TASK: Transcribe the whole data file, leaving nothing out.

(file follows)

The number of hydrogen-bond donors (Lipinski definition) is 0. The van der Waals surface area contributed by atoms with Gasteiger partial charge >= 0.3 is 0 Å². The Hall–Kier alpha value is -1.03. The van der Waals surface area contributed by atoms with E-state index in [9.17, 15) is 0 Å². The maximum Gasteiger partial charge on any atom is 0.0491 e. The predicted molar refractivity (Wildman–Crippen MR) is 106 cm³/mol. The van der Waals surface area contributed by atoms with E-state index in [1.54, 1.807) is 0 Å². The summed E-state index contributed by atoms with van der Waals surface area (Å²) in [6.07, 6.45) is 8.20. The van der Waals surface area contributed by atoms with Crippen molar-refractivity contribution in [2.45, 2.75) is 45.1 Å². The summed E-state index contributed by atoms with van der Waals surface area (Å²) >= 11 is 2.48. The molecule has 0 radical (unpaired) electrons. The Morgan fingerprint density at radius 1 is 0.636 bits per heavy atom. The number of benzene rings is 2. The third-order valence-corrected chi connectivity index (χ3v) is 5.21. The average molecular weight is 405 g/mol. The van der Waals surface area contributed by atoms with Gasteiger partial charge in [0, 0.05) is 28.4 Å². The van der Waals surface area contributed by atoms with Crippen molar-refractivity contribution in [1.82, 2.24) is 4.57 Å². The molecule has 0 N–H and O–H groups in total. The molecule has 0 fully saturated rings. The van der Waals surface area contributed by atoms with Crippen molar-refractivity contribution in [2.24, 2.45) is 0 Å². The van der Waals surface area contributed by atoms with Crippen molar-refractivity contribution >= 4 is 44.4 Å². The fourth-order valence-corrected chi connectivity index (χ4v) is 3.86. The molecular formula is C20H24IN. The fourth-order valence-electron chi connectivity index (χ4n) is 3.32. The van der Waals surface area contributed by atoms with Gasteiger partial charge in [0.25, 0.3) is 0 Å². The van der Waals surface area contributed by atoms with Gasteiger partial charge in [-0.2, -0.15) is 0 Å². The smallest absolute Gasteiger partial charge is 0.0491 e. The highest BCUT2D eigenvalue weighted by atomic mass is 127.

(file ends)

The number of hydrogen-bond donors (Lipinski definition) is 0. The van der Waals surface area contributed by atoms with Gasteiger partial charge >= 0.3 is 0 Å². The Hall–Kier alpha value is -1.03. The van der Waals surface area contributed by atoms with E-state index in [9.17, 15) is 0 Å². The maximum Gasteiger partial charge on any atom is 0.0491 e. The predicted molar refractivity (Wildman–Crippen MR) is 106 cm³/mol. The van der Waals surface area contributed by atoms with E-state index in [1.54, 1.807) is 0 Å². The summed E-state index contributed by atoms with van der Waals surface area (Å²) in [6.07, 6.45) is 8.20. The van der Waals surface area contributed by atoms with Crippen molar-refractivity contribution in [2.45, 2.75) is 45.1 Å². The summed E-state index contributed by atoms with van der Waals surface area (Å²) >= 11 is 2.48. The molecule has 0 radical (unpaired) electrons. The Morgan fingerprint density at radius 1 is 0.636 bits per heavy atom. The number of benzene rings is 2. The third-order valence-corrected chi connectivity index (χ3v) is 5.21. The average molecular weight is 405 g/mol. The van der Waals surface area contributed by atoms with Gasteiger partial charge in [0, 0.05) is 28.4 Å². The van der Waals surface area contributed by atoms with Crippen molar-refractivity contribution in [1.82, 2.24) is 4.57 Å². The molecule has 0 N–H and O–H groups in total. The molecule has 0 fully saturated rings. The van der Waals surface area contributed by atoms with Crippen molar-refractivity contribution in [2.24, 2.45) is 0 Å². The van der Waals surface area contributed by atoms with Crippen molar-refractivity contribution >= 4 is 44.4 Å². The fourth-order valence-corrected chi connectivity index (χ4v) is 3.86. The molecular formula is C20H24IN. The fourth-order valence-electron chi connectivity index (χ4n) is 3.32. The van der Waals surface area contributed by atoms with Gasteiger partial charge in [0.25, 0.3) is 0 Å². The van der Waals surface area contributed by atoms with Gasteiger partial charge in [-0.2, -0.15) is 0 Å². The smallest absolute Gasteiger partial charge is 0.0491 e. The highest BCUT2D eigenvalue weighted by atomic mass is 127.